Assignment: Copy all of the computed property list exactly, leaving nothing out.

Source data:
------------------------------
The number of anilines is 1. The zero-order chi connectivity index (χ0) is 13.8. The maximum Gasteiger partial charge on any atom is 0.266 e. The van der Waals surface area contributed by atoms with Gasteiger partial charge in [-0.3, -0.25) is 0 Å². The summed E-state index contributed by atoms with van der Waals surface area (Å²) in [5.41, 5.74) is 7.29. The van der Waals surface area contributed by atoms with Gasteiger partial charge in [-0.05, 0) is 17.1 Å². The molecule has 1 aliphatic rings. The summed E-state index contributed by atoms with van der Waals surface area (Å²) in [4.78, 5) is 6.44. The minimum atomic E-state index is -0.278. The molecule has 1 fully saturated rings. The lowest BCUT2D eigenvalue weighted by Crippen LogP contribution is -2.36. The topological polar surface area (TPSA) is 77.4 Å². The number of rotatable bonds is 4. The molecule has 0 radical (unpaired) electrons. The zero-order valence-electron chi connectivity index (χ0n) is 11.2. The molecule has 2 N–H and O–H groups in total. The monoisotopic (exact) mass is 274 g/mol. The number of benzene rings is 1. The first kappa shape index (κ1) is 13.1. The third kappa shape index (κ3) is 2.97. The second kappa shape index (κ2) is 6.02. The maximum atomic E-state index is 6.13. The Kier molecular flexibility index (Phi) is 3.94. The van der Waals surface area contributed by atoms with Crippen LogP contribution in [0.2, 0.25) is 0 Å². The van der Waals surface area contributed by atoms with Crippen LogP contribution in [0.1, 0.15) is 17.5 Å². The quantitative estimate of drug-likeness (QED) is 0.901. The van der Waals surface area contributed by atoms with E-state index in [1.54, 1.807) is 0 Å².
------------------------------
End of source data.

The number of anilines is 1. The zero-order chi connectivity index (χ0) is 13.8. The maximum Gasteiger partial charge on any atom is 0.266 e. The van der Waals surface area contributed by atoms with Gasteiger partial charge in [-0.3, -0.25) is 0 Å². The summed E-state index contributed by atoms with van der Waals surface area (Å²) in [5.41, 5.74) is 7.29. The van der Waals surface area contributed by atoms with Gasteiger partial charge in [-0.05, 0) is 17.1 Å². The molecule has 1 aliphatic rings. The summed E-state index contributed by atoms with van der Waals surface area (Å²) in [4.78, 5) is 6.44. The minimum atomic E-state index is -0.278. The molecule has 1 fully saturated rings. The lowest BCUT2D eigenvalue weighted by Crippen LogP contribution is -2.36. The topological polar surface area (TPSA) is 77.4 Å². The number of rotatable bonds is 4. The molecule has 0 radical (unpaired) electrons. The zero-order valence-electron chi connectivity index (χ0n) is 11.2. The molecule has 2 N–H and O–H groups in total. The monoisotopic (exact) mass is 274 g/mol. The number of benzene rings is 1. The first kappa shape index (κ1) is 13.1. The third kappa shape index (κ3) is 2.97. The second kappa shape index (κ2) is 6.02. The maximum atomic E-state index is 6.13. The Kier molecular flexibility index (Phi) is 3.94. The van der Waals surface area contributed by atoms with Crippen LogP contribution in [0.2, 0.25) is 0 Å². The van der Waals surface area contributed by atoms with Crippen LogP contribution in [0.1, 0.15) is 17.5 Å². The quantitative estimate of drug-likeness (QED) is 0.901. The van der Waals surface area contributed by atoms with E-state index in [1.54, 1.807) is 0 Å².